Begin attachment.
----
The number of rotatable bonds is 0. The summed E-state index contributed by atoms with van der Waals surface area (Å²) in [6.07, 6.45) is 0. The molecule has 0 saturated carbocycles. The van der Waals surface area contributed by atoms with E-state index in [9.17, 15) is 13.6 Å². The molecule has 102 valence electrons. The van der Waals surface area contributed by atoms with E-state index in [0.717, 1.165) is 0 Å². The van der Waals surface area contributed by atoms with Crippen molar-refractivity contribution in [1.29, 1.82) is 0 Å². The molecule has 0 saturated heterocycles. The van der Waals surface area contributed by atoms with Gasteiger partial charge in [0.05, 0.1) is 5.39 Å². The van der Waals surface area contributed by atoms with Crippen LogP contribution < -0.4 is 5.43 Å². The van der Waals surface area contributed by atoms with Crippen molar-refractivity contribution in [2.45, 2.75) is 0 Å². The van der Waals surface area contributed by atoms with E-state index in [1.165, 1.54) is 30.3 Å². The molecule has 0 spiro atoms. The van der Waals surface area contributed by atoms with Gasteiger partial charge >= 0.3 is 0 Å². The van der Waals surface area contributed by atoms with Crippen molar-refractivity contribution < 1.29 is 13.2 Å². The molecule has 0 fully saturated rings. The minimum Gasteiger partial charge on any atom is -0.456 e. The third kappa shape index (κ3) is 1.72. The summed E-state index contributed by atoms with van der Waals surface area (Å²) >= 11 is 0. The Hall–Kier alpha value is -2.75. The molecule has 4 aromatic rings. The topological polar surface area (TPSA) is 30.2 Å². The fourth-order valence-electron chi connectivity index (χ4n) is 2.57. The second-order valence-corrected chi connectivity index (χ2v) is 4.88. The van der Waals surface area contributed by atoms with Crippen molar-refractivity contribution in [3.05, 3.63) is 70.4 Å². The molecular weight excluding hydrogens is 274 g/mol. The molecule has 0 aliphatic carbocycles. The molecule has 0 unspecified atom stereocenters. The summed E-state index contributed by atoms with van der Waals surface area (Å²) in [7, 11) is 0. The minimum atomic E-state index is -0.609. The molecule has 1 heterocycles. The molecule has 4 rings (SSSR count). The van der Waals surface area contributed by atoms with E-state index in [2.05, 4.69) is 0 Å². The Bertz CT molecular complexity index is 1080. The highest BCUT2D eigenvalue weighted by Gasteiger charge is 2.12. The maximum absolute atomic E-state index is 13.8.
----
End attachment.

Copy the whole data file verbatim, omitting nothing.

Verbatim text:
The number of rotatable bonds is 0. The summed E-state index contributed by atoms with van der Waals surface area (Å²) in [6.07, 6.45) is 0. The molecule has 0 saturated carbocycles. The van der Waals surface area contributed by atoms with E-state index in [9.17, 15) is 13.6 Å². The molecule has 102 valence electrons. The van der Waals surface area contributed by atoms with E-state index in [0.717, 1.165) is 0 Å². The van der Waals surface area contributed by atoms with Crippen molar-refractivity contribution in [1.29, 1.82) is 0 Å². The molecule has 0 saturated heterocycles. The van der Waals surface area contributed by atoms with Gasteiger partial charge in [0.05, 0.1) is 5.39 Å². The van der Waals surface area contributed by atoms with Crippen LogP contribution < -0.4 is 5.43 Å². The van der Waals surface area contributed by atoms with Crippen molar-refractivity contribution in [2.45, 2.75) is 0 Å². The van der Waals surface area contributed by atoms with E-state index in [1.165, 1.54) is 30.3 Å². The molecule has 0 spiro atoms. The van der Waals surface area contributed by atoms with Gasteiger partial charge >= 0.3 is 0 Å². The van der Waals surface area contributed by atoms with Crippen molar-refractivity contribution < 1.29 is 13.2 Å². The molecule has 0 fully saturated rings. The minimum Gasteiger partial charge on any atom is -0.456 e. The third kappa shape index (κ3) is 1.72. The summed E-state index contributed by atoms with van der Waals surface area (Å²) >= 11 is 0. The Hall–Kier alpha value is -2.75. The molecule has 4 aromatic rings. The topological polar surface area (TPSA) is 30.2 Å². The fourth-order valence-electron chi connectivity index (χ4n) is 2.57. The second-order valence-corrected chi connectivity index (χ2v) is 4.88. The van der Waals surface area contributed by atoms with Crippen molar-refractivity contribution in [3.05, 3.63) is 70.4 Å². The molecular weight excluding hydrogens is 274 g/mol. The molecule has 0 aliphatic carbocycles. The molecule has 0 unspecified atom stereocenters. The summed E-state index contributed by atoms with van der Waals surface area (Å²) in [7, 11) is 0. The minimum atomic E-state index is -0.609. The molecule has 1 heterocycles. The molecule has 4 rings (SSSR count). The van der Waals surface area contributed by atoms with E-state index in [2.05, 4.69) is 0 Å². The Bertz CT molecular complexity index is 1080. The highest BCUT2D eigenvalue weighted by Gasteiger charge is 2.12. The maximum absolute atomic E-state index is 13.8.